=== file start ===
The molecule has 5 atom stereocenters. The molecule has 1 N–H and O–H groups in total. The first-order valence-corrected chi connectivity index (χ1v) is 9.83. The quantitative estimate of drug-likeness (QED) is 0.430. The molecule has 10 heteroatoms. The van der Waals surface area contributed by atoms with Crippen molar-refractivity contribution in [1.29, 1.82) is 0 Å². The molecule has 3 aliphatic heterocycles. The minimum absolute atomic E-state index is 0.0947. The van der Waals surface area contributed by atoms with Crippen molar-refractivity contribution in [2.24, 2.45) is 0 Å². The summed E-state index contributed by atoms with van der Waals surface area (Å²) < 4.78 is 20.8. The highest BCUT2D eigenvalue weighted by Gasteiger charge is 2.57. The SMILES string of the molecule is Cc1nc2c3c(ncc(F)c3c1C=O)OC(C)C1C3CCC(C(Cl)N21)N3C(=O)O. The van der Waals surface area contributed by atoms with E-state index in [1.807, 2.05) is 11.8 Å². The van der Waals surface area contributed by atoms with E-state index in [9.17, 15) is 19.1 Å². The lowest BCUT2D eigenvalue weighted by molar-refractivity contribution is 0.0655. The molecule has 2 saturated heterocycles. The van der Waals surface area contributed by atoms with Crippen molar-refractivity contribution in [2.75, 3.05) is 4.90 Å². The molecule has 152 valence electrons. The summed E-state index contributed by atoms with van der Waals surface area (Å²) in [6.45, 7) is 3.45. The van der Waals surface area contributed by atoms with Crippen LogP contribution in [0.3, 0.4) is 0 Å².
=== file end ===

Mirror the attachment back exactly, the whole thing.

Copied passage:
The molecule has 5 atom stereocenters. The molecule has 1 N–H and O–H groups in total. The first-order valence-corrected chi connectivity index (χ1v) is 9.83. The quantitative estimate of drug-likeness (QED) is 0.430. The molecule has 10 heteroatoms. The van der Waals surface area contributed by atoms with Crippen molar-refractivity contribution in [1.29, 1.82) is 0 Å². The molecule has 3 aliphatic heterocycles. The minimum absolute atomic E-state index is 0.0947. The van der Waals surface area contributed by atoms with Crippen molar-refractivity contribution in [2.24, 2.45) is 0 Å². The summed E-state index contributed by atoms with van der Waals surface area (Å²) < 4.78 is 20.8. The highest BCUT2D eigenvalue weighted by Gasteiger charge is 2.57. The SMILES string of the molecule is Cc1nc2c3c(ncc(F)c3c1C=O)OC(C)C1C3CCC(C(Cl)N21)N3C(=O)O. The van der Waals surface area contributed by atoms with E-state index in [1.807, 2.05) is 11.8 Å². The van der Waals surface area contributed by atoms with E-state index in [9.17, 15) is 19.1 Å². The lowest BCUT2D eigenvalue weighted by molar-refractivity contribution is 0.0655. The molecule has 2 saturated heterocycles. The van der Waals surface area contributed by atoms with Crippen molar-refractivity contribution in [2.75, 3.05) is 4.90 Å². The molecule has 152 valence electrons. The summed E-state index contributed by atoms with van der Waals surface area (Å²) in [6.45, 7) is 3.45. The van der Waals surface area contributed by atoms with Crippen LogP contribution in [0.3, 0.4) is 0 Å².